They also say that, 9 days into the attack, they still don’t have a complete picture of all the data that was encrypted.

Their web site is still down, although there is a new press release on it, updated from the old one.

Finally, they say that they don’t currently anticipate any material financial impact from the breach.  (British Airways was fined $230 million for their breach – not counting lawsuits, remediation, etc.  Not sure what they are thinking).

TUESDAY January 7, 2020

The Travelex web site still shows the message that says they were hit by malware with no explanation and no expected up time.

MONDAY, January 6, 2020

I wrote in Last weekend’s newsletter that Travelex, who had an IT incident (likely ransomware, but unconfirmed), seemed to have recovered by last Sunday night.  At least their web site was back up.  It turns out that I spoke too soon and as of Monday, their website is still/again down.

Still being tight-lipped about things, information is leaking out around the edges – something that businesses would be well advised to understand.   They cannot keep these things under wraps.

What we do know is that booths at airports are still operating, although they are doing it with a pen and a pocket calculator.

Travelex says that they don’t know when things will be back online.  I assume this means that people who took Travelex’s advice and put their money in a Travelex cash card still do not have access to their money.  This is the perfect stuff for lawsuits – actual harm.

The Register is reporting that Travelex had/has public facing Windows servers with Remote Desktop Protocol (RDP) enabled with no network authentication.  This is kind of like playing Russian Roulette with 5 live bullets – not recommended.

The servers are running Windows Server 2008 R2, which will be officially unsupported on January 15th – just a few days from now.  The servers are also running .Net 4.0.30319, which is also “rather old”.

I am sure that regulators on both sides of the Atlantic will be asking some uncomfortable questions.  This may also be a GDPR violation.

Stay tuned for details.  Source: The Register

Computer Weekly says the attack is ransomware, specifically the REvil Ransomware and the bad guys are asking $3 million for the decryption key.   They are also saying that Travelex waited 8 months to patch a critical flaw in Pulse VPN servers. Source: Computer Weekly.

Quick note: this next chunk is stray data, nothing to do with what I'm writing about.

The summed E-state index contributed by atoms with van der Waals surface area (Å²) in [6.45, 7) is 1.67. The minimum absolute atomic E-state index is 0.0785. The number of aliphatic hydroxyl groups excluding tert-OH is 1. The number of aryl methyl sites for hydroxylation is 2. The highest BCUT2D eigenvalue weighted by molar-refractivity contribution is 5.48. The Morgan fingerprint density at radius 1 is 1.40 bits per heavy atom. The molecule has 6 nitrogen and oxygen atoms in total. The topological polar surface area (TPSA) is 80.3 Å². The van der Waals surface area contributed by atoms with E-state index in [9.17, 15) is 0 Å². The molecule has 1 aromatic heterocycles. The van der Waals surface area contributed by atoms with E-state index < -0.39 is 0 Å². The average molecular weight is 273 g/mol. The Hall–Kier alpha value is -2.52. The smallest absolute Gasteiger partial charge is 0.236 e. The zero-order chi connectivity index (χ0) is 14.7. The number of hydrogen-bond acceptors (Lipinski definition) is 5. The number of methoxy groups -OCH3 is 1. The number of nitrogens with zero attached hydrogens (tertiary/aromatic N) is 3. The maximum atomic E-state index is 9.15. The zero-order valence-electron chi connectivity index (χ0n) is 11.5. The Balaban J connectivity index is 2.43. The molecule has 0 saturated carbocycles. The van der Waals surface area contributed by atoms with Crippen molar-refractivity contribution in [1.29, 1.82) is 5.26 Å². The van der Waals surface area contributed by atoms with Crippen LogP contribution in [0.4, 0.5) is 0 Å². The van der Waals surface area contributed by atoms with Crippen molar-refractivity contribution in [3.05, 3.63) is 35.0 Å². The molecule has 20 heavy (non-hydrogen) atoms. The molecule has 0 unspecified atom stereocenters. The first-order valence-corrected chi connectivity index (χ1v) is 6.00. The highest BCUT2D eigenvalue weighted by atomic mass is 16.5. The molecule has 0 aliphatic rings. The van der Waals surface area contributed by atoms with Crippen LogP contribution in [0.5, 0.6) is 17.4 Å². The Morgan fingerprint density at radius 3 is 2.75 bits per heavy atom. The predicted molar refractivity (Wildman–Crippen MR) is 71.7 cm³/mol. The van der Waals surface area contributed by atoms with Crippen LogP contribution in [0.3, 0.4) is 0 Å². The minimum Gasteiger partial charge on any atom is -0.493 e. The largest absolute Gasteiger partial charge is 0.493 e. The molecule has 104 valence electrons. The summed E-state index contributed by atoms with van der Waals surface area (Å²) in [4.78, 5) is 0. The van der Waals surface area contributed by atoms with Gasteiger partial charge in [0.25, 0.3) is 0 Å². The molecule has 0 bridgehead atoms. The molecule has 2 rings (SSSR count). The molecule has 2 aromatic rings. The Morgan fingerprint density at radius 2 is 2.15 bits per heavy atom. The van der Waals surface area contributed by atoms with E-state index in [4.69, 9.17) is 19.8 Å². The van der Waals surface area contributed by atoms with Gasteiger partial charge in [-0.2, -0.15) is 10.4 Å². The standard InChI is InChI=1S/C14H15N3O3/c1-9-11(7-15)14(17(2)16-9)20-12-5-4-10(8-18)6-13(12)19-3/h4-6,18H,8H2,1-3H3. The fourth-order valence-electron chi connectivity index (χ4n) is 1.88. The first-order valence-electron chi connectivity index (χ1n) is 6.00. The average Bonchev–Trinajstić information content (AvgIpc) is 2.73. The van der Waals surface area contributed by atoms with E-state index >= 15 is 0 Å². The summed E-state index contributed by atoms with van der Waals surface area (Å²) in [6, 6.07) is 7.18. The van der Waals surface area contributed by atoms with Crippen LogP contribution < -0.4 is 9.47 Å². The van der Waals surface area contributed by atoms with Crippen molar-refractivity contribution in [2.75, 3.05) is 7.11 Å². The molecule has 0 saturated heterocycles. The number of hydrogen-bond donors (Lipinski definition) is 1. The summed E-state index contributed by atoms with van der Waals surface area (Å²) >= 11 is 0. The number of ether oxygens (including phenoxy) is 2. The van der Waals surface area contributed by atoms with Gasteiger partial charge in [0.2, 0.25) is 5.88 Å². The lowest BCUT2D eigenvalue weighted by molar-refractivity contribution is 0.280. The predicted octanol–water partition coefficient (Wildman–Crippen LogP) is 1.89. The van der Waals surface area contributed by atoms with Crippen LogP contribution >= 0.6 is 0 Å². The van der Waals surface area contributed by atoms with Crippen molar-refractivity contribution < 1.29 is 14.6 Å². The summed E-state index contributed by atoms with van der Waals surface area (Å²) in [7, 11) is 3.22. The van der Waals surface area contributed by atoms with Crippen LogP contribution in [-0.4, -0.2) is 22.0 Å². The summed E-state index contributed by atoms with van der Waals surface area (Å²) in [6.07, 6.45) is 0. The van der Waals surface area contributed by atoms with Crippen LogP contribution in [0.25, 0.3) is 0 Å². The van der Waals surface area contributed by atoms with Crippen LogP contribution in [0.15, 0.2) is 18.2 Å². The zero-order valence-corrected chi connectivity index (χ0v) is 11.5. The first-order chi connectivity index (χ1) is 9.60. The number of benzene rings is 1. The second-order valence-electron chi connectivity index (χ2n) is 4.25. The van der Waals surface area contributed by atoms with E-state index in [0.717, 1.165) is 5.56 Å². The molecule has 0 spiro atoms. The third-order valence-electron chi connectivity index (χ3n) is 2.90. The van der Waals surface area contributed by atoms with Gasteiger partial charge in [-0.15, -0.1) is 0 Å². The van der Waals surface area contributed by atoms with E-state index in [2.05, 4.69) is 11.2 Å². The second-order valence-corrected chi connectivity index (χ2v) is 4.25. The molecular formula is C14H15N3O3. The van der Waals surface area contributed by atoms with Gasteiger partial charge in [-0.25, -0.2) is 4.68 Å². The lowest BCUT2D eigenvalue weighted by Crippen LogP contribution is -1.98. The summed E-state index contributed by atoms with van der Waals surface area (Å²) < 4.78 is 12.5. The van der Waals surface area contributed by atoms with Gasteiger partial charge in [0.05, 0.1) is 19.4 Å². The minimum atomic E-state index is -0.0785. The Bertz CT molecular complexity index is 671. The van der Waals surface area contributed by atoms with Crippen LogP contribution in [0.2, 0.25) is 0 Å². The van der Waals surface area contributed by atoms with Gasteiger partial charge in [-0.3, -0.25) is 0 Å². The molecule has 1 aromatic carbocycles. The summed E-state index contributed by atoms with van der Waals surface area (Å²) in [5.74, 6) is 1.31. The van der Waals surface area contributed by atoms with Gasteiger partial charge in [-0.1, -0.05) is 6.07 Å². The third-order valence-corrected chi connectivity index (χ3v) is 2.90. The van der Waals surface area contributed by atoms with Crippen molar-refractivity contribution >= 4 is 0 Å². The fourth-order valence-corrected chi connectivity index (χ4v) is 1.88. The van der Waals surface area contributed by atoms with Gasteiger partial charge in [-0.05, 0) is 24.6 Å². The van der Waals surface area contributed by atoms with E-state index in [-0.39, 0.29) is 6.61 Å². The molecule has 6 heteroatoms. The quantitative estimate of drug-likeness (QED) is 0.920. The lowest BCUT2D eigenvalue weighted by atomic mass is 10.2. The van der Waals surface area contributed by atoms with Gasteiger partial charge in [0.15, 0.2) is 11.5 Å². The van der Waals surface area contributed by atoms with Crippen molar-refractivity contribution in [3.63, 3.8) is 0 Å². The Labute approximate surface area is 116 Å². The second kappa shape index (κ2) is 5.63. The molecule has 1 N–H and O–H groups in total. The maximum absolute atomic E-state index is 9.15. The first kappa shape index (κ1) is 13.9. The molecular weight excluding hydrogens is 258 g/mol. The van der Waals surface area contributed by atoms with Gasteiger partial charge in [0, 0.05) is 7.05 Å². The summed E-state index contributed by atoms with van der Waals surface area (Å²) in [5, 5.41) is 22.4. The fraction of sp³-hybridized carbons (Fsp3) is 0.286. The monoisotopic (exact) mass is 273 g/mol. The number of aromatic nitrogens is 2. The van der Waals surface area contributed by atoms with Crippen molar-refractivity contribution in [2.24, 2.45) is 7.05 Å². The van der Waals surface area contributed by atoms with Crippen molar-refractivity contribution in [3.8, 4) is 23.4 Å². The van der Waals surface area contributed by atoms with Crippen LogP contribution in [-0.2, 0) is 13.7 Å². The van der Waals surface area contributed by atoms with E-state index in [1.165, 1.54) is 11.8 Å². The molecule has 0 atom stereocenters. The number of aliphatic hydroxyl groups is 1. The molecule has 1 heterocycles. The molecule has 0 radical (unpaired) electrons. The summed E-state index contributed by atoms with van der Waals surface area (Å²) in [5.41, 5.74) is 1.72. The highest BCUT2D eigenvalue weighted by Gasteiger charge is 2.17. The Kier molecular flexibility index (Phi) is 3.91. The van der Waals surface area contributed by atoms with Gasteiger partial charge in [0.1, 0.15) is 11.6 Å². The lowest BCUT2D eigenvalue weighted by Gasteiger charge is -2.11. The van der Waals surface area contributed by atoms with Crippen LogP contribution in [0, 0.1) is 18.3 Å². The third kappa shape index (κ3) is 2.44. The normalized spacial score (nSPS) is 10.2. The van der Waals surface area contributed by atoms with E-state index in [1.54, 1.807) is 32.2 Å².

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Security News for the Week Ending January 3, 2020

Starbucks Leaves Their API Key in a Public Github Repository

Vulnerability hunter Vinoth Kumar found a Starbucks API key in a public Github repo.

The flaw was set to CRITICAL after they verified that the key gave anyone access to their Jumpcloud (An AD alternative) directory.

The problem was reported on October 17th and it took Starbucks several weeks to understand how bad the damage was.  The key was revoked within 4 days, but still, best practice would like that to be more like 60 minutes.  That, to me, is a failure on Starbucks’ (and probably most company’s) part.  After all, the key, as demonstrated in a proof of concept, would have allowed a hacker to take over Starbucks AWS account.  They paid Kumar a bug bounty of $4,000.  They definitely got away cheap.  Source: Bleeping Computer

 

Location Data Can Put Employee Safety At Risk

On the heels of a story that reporters were able to identify Secret Service agents who were travelling with the President, including figuring out where they lived, using available location data (see story from earlier this week about colleges collecting thousands of location data points per day on each student), comes another story regarding the hazards of location data.

As companies isolate teams to mask R&D, M&A and other sensitive activities, location data that is being sent by apps allows anyone with access to that data to de-compartmentalize those activities and understand exactly what companies are doing, who they are talking to, who their vendors are, possibly what technology areas they are interested in, etc.  Executives are often the worst behaved users and often generate the biggest digital exhaust because of lack of understanding of how the apps work and the consequences.

Since companies have moved to BYOD devices and can no longer control what apps a user installs or what data those apps exhaust, they have very little control over the problem.  Some apps have been found to send out over a thousand data points per app, per person, per day.  To servers in China.  What could possibly go wrong.

The only way to counteract this is via employee education.   Source: ZDNet

 

Travelex Knocked Offline by Cyber Attack